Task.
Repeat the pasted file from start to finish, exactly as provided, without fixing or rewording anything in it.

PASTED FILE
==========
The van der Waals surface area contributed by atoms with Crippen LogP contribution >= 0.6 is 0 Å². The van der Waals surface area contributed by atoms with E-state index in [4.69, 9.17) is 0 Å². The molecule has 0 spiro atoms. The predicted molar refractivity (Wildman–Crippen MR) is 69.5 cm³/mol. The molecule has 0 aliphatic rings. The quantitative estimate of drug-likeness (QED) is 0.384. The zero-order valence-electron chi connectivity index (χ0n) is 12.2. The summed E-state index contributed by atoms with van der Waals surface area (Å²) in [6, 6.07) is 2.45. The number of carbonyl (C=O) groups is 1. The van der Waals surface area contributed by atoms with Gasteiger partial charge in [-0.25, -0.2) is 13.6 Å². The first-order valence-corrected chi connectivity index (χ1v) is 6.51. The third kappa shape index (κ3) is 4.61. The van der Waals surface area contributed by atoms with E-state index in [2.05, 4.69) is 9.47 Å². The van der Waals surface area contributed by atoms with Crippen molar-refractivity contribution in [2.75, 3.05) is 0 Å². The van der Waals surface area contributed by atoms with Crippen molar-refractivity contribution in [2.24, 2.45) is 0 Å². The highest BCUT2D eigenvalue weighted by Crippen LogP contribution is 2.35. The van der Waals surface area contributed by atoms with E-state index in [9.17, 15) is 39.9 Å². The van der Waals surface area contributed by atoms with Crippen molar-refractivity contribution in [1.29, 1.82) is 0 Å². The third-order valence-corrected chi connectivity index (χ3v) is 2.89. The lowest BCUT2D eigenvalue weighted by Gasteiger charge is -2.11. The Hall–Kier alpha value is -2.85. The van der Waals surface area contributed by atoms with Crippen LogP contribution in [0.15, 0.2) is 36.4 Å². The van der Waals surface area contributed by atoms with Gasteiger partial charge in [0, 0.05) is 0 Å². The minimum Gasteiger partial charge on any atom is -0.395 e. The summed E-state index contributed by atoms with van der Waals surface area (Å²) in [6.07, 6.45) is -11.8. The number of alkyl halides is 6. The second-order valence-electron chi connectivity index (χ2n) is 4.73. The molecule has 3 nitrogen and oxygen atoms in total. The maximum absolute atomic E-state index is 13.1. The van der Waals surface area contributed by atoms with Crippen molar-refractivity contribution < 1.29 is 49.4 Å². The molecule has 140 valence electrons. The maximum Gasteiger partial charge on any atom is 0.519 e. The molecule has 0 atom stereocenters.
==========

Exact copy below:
The van der Waals surface area contributed by atoms with Crippen LogP contribution >= 0.6 is 0 Å². The van der Waals surface area contributed by atoms with E-state index in [4.69, 9.17) is 0 Å². The molecule has 0 spiro atoms. The predicted molar refractivity (Wildman–Crippen MR) is 69.5 cm³/mol. The molecule has 0 aliphatic rings. The quantitative estimate of drug-likeness (QED) is 0.384. The zero-order valence-electron chi connectivity index (χ0n) is 12.2. The summed E-state index contributed by atoms with van der Waals surface area (Å²) in [6, 6.07) is 2.45. The number of carbonyl (C=O) groups is 1. The van der Waals surface area contributed by atoms with Gasteiger partial charge in [-0.25, -0.2) is 13.6 Å². The first-order valence-corrected chi connectivity index (χ1v) is 6.51. The third kappa shape index (κ3) is 4.61. The van der Waals surface area contributed by atoms with E-state index in [2.05, 4.69) is 9.47 Å². The van der Waals surface area contributed by atoms with Crippen molar-refractivity contribution in [2.75, 3.05) is 0 Å². The van der Waals surface area contributed by atoms with Crippen molar-refractivity contribution in [2.24, 2.45) is 0 Å². The highest BCUT2D eigenvalue weighted by Crippen LogP contribution is 2.35. The van der Waals surface area contributed by atoms with E-state index in [9.17, 15) is 39.9 Å². The van der Waals surface area contributed by atoms with Crippen molar-refractivity contribution in [1.29, 1.82) is 0 Å². The third-order valence-corrected chi connectivity index (χ3v) is 2.89. The lowest BCUT2D eigenvalue weighted by Gasteiger charge is -2.11. The Hall–Kier alpha value is -2.85. The van der Waals surface area contributed by atoms with Crippen LogP contribution in [0.15, 0.2) is 36.4 Å². The van der Waals surface area contributed by atoms with Gasteiger partial charge in [0, 0.05) is 0 Å². The minimum Gasteiger partial charge on any atom is -0.395 e. The summed E-state index contributed by atoms with van der Waals surface area (Å²) in [6.07, 6.45) is -11.8. The number of alkyl halides is 6. The second-order valence-electron chi connectivity index (χ2n) is 4.73. The molecule has 3 nitrogen and oxygen atoms in total. The maximum absolute atomic E-state index is 13.1. The van der Waals surface area contributed by atoms with Crippen molar-refractivity contribution < 1.29 is 49.4 Å². The molecule has 140 valence electrons. The maximum Gasteiger partial charge on any atom is 0.519 e. The molecule has 0 atom stereocenters.